During the second quarter of 2017 (2Q17), the Western Australian (WA) OzFoodNet team conducted surveillance of enteric diseases, undertook investigations into outbreaks and was involved with ongoing enteric disease research projects. The most common notifiable enteric infections in WA were campylobacteriosis (n=705), salmonellosis (n=622), rotavirus infection (n=236) and cryptosporidiosis (n=89). Compared to the applicable 5-year second quarter means (2QM), there were increases in notifications of campylobacteriosis (23%), salmonellosis (74%), rotavirus infections (134%) and cryptosporidiosis (21%).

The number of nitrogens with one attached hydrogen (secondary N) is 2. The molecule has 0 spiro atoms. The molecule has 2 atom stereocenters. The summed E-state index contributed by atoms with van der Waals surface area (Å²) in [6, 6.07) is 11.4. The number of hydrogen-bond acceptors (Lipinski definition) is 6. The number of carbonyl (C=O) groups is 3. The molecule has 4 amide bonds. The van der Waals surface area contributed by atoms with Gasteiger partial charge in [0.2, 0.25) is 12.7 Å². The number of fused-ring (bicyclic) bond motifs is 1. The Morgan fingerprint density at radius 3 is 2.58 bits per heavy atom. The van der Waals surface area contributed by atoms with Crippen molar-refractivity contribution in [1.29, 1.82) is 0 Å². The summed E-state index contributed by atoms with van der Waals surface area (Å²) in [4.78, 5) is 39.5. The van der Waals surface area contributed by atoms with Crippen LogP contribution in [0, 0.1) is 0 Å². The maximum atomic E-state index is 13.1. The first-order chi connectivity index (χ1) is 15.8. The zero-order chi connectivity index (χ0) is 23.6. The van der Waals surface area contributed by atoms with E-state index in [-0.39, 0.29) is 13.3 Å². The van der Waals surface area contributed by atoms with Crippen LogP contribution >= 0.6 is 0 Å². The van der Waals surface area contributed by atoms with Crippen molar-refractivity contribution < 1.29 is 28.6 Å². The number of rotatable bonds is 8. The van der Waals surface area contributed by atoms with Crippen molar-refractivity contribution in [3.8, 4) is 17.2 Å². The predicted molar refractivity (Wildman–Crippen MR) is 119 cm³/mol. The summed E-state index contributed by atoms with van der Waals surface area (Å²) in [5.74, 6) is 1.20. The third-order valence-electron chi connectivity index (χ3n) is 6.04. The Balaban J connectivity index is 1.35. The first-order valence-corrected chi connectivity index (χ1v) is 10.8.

The large increase in salmonellosis was primarily driven by an increase in S. Typhimurium MLVA type 03-17-09-12-523 notifications. There were six foodborne outbreaks investigated in the second quarter, all due to Salmonella Typhimurium and four of which were associated with consumption of egg dishes. The number of foodborne outbreaks in the 2Q17 was nearly two times the second quarter 5-year mean (n=3.4). OzFoodNet also conducted surveillance of 34 non-foodborne outbreaks. Of these, the most common mode of transmission was person-to-person (25 outbreaks), with a total of 431 people ill. Norovirus was the most commonly reported pathogen, being identified in 13 outbreaks.